On the Uses and Abuses of Enchantment, or Dollhouse Premieres!
Dollhouse Episode One, “Ghost.” (Trivia: “Ghosts” is the name of my favorite play by Henrik Ibsen, author of the feminist classic “A Doll’s House.”)
I’ve never actually read Bruno Bettelheim (or spelled him unassisted) but the fairy tale theme jumped out from the screen (Fox HD — nice) as I watched the premiere of Joss Whedon‘s and Eliza Dushku‘s and Craft & Fain‘s (way to be named like allegorical characters, showrunners) Dollhouse.
It comes up in an unconventional way when FBI agent Paul Ballard gets chewed out by his superiors. This is almost obligatory — your heroic cop has to be bucking some system and the petty parochial bureaucratic interests of the guys upstairs — it’s part of what makes him heroic. But the concerns of this particular chewer are a lot like Whedon’s publicly stated concerns about human trafficking in the real world and the risk that his new show will be misperceived as glorifying it. Ballard’s boss is not just the designated asshole of standard crime drama when he berates Ballard for disrupting a seven-year human trafficking investigation. “We have a chance to dry up a major pipeline of girls being smuggled into this country, and you do not jeopardize that for a fairy tale.”
Whedon himself is worried about what his fairy tale may jeopardize, and fairy tales are dangerous, scary and necessary things. They summon the terror that they prepare you to cope with. Whedon the storyteller faces the risk that his Buffy the Vampire Slayer faced — when you battle demons, you often get accused of summoning them (by, for example, Lily, formerly Chanterelle, in the season three opener, “Anne.” Later, of course, Lily borrows Buffy Anne Summers’ middle name and a bit of her strength to become Anne Steele, a hero of a less super and more realistic sort — the operator of a homeless shelter. But not before a brief sojourn in a more than usually hell-like locale. Whedon has mentioned Anne Steele in his publicity interviews for Dollhouse and created a similar character in Penny for Dr. Horrible’s Sing-Along Blog, one who, IMHO, is the closest that story comes to a real hero.)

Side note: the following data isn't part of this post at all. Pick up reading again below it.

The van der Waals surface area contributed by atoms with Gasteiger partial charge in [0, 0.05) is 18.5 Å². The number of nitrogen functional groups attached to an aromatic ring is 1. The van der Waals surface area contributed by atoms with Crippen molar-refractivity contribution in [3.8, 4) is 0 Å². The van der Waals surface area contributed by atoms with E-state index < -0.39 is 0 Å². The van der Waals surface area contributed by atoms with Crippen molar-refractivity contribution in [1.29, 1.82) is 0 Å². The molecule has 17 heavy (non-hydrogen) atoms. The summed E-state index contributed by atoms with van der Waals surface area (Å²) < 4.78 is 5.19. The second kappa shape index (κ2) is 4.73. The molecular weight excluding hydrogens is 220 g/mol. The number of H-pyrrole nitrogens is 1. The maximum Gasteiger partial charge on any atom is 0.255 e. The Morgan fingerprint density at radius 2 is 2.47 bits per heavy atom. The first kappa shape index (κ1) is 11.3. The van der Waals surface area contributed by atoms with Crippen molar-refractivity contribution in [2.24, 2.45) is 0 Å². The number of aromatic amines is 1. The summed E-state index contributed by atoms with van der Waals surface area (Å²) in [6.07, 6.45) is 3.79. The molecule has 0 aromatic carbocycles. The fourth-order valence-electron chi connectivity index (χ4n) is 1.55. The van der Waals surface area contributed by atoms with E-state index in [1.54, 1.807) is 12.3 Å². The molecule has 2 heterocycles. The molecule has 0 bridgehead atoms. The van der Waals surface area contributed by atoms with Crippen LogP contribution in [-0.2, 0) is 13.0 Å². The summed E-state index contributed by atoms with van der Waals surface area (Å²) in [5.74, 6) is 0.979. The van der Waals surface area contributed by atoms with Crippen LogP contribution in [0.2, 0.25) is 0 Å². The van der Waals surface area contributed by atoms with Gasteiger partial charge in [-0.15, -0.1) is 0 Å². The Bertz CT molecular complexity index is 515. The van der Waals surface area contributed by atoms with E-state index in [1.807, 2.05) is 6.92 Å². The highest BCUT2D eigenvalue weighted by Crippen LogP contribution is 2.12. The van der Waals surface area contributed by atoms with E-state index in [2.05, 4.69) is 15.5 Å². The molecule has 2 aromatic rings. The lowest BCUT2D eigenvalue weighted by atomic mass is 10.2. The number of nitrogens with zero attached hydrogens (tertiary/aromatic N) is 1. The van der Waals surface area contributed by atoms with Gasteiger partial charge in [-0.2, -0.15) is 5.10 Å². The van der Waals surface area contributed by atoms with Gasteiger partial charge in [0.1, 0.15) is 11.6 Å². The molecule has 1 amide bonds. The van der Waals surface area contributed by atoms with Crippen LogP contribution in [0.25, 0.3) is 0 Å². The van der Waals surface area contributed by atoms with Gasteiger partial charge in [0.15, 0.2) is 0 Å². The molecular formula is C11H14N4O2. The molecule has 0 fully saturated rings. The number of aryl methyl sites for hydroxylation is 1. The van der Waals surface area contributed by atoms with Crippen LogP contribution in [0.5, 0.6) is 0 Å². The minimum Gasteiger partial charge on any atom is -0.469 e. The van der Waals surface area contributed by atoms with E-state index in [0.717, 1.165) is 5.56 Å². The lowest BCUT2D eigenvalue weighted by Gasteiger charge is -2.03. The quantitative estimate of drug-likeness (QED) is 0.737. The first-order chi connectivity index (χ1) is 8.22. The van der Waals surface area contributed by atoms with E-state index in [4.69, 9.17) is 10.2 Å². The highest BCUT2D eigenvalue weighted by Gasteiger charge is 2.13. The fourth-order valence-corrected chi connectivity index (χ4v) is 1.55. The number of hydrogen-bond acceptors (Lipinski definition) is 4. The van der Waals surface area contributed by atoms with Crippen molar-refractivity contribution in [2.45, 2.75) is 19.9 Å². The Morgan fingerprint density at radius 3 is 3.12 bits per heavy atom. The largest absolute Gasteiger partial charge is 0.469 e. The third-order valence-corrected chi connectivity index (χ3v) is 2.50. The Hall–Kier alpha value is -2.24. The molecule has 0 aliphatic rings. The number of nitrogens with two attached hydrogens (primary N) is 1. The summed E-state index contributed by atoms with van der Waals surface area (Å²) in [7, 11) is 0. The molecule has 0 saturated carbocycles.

All of which is my slow wind-up to saying that Whedon displays greater concern than ever with the relationship between fantasy and reality, taking greater responsibility and greater risks in his stories. (Yeah, I know, he’s always been concerned, responsible and risk-taking, but he’s even more so now.) He’s cutting closer, he’s cutting deeper, and look out, cuz he’s coming after you. And me.
Opening shot: Looking down on two women from above, on WTF-cam. It’s the god’s-eye, from-above, Hitchcock angle, but it’s also obviously a television monitor, so God clearly ain’t the only one taking a peek. Security? Surveillance? Voyeur? All we know about the people watching is that they’re . . . us. Just as the Actives in the Dollhouse are hired to act out fantasies for the clients, the Actors in Dollhouse are hired to act out fantasies for us. Realistic, entertaining, exciting, smart, sexy, violent fantasies. You know, like Buffy.